Archived Q&A and Reviews
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Looking for recommendations for reasonably priced but respected surveyors. Property is in Kensington. Property is about 5,000 sq ft. Thank you in advance
Our architect recommended Andres Deak (''Deek'') (510) 865-4289 when we needed a survey in order to apply for a variance in Oakland. I didn't shop around, so I can't tell you whether he's reasonably priced or not. Bill
We used Andreas Deak to survey our property lines earlier this year. He was polite, prompt, and was able to fit us in quickly. We needed super fast service to get through an inspection and he was so helpful in our pinch. He was also MUCH MORE reasonably priced than any of the other surveyors I phoned. I got 4 quotes and his was by far the best price. Since we were already spending so much money on construction and city fees this was important. his number: 510-865-4289 lisa s
Dear Folks- I have used Andreas Deak with great satisfaction. He is excellent but not expensive- the little secret of many local realtors. He really knows the issues of these old houses and wierd lot lines! Susan M
Our neighbors would like to replace an existing fence and we would like to make one continuing fence down that same side, but are not sure about the property line. Can anyone recommend a surveying company/person? Also, what is the current rate for a surveyor? I've been told in the past, it can cost $2-$3,000. Is this true? Thanks. Anon
We had a property survey done in March by Andreas (Andrew) Deak. My husband met him while he was doing another survey in our neighborhood, and we had also seen a couple older positive reviews in BPN. He did a great job, and the whole cost was only about $600 to survey our entire property. He's in Alameda, and you can reach him at (510) 865-4289. Tanya
It is true that there are few surveyors who will do limited services inexpensively. Andreas Deak is the only one I know of, but am not sure he will take a cold call from a stranger. He is always very busy. You will have to be patient to fit into his schedule. His phone is 865-4289. Andus
The best resource for finding a Surveyor is the California Land Surveyors Association - there you will find qualified professionals for your survey needs. Remember to get a contract (it's required by law) stating the price and the scope of services offered. Make sure they are insured, especially Work man's Comp so that you are not liable for their employees while they are on your property. Ross K., Professional Land Surveyor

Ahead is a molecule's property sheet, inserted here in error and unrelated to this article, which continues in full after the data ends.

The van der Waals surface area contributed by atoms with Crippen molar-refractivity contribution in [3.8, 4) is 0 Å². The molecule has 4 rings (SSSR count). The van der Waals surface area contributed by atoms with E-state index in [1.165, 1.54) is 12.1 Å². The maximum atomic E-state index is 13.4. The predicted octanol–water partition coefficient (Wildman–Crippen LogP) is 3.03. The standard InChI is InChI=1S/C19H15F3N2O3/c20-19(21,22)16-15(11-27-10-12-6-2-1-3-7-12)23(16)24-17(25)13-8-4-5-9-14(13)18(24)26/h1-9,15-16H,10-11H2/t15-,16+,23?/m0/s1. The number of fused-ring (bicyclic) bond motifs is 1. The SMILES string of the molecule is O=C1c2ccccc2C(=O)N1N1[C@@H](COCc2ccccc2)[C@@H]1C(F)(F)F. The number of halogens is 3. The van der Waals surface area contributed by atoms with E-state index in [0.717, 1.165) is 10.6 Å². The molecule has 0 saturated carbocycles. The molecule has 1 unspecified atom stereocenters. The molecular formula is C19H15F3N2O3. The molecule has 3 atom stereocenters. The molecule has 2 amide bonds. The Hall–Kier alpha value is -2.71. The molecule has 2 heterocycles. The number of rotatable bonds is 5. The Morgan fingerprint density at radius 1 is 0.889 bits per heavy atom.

Our town is requiring we get a Flood Elevation Certificate from a land surveyor before we can proceed with our kitchen remodel. I have called four land surveyors and none want the job---apparently it is a lot of paperwork. One said the cost (b/t 1500-2k) was not worth the time. I have no idea what is involved, but this is holding up our project so I would really like to find a surveyor who can do this for us. Anyone have any recommendations? We live in Marin. Thank you!
This is a very specialized kind of topographic survey. In fact, I've never heard of this as a local requirement, but in Marin County...anything goes. I'd suggest calling Jeff Haltiner at Phillip Williams and Associates. He maybe can recommend a firm or two who are highly experienced in this sort of work. Another possible source of recommended surveyor is Wetlands Research Associates. Ray F.
I've used Moran Engineering (Jeffrey Black, 510-848-1930) several times and got great service. This time of year, I suspect that there will be a wait, though. Bill E.
We are just beginning the process of planning an addition to our house (adding a family room, bath, and remodeling the existing kitchen), or at least, exploring whether such an addition is feasible for us. We have been told that the first step before going to an architect is having a survey of our property done (or is it called a site plan?) Does anyone have recommendations of local surveyors? What does something like this cost? Thanks in advance. Amy